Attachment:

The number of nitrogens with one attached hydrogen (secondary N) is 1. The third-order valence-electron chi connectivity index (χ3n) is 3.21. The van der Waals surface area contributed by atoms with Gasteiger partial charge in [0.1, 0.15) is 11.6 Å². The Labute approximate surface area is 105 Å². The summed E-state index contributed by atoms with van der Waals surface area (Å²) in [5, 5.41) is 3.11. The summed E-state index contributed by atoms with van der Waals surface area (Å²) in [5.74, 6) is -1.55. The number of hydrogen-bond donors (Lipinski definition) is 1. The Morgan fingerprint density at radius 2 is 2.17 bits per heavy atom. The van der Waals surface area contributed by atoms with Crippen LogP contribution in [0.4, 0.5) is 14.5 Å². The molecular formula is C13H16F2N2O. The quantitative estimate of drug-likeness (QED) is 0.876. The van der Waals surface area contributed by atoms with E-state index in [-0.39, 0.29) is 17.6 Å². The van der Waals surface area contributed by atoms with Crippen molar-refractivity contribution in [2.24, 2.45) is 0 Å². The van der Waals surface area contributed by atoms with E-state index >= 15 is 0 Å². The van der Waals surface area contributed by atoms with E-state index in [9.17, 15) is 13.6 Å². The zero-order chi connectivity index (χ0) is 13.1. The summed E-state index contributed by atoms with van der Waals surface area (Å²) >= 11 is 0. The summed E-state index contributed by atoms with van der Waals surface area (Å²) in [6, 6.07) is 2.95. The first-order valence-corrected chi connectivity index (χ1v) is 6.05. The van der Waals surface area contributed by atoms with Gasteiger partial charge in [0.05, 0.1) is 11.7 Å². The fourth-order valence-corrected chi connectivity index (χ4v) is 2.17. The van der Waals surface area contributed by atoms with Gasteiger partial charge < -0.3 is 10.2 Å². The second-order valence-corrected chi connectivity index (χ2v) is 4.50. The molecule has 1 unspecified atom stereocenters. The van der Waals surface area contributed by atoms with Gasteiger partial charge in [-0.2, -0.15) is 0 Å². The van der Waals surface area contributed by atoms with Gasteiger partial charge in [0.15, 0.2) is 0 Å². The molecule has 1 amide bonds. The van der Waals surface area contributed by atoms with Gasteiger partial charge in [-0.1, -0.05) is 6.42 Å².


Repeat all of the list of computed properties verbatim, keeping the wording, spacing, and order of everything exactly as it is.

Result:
The number of nitrogens with one attached hydrogen (secondary N) is 1. The third-order valence-electron chi connectivity index (χ3n) is 3.21. The van der Waals surface area contributed by atoms with Gasteiger partial charge in [0.1, 0.15) is 11.6 Å². The Labute approximate surface area is 105 Å². The summed E-state index contributed by atoms with van der Waals surface area (Å²) in [5, 5.41) is 3.11. The summed E-state index contributed by atoms with van der Waals surface area (Å²) in [5.74, 6) is -1.55. The number of hydrogen-bond donors (Lipinski definition) is 1. The Morgan fingerprint density at radius 2 is 2.17 bits per heavy atom. The van der Waals surface area contributed by atoms with Crippen LogP contribution in [0.4, 0.5) is 14.5 Å². The molecular formula is C13H16F2N2O. The quantitative estimate of drug-likeness (QED) is 0.876. The van der Waals surface area contributed by atoms with E-state index in [-0.39, 0.29) is 17.6 Å². The van der Waals surface area contributed by atoms with Crippen molar-refractivity contribution in [2.24, 2.45) is 0 Å². The van der Waals surface area contributed by atoms with E-state index >= 15 is 0 Å². The van der Waals surface area contributed by atoms with E-state index in [9.17, 15) is 13.6 Å². The zero-order chi connectivity index (χ0) is 13.1. The summed E-state index contributed by atoms with van der Waals surface area (Å²) >= 11 is 0. The summed E-state index contributed by atoms with van der Waals surface area (Å²) in [6, 6.07) is 2.95. The first-order valence-corrected chi connectivity index (χ1v) is 6.05. The van der Waals surface area contributed by atoms with Gasteiger partial charge in [0.05, 0.1) is 11.7 Å². The fourth-order valence-corrected chi connectivity index (χ4v) is 2.17. The van der Waals surface area contributed by atoms with Gasteiger partial charge < -0.3 is 10.2 Å². The second-order valence-corrected chi connectivity index (χ2v) is 4.50. The molecule has 1 unspecified atom stereocenters. The van der Waals surface area contributed by atoms with Gasteiger partial charge in [-0.2, -0.15) is 0 Å². The van der Waals surface area contributed by atoms with Gasteiger partial charge in [0.15, 0.2) is 0 Å². The molecule has 1 amide bonds. The van der Waals surface area contributed by atoms with Gasteiger partial charge in [-0.1, -0.05) is 6.42 Å².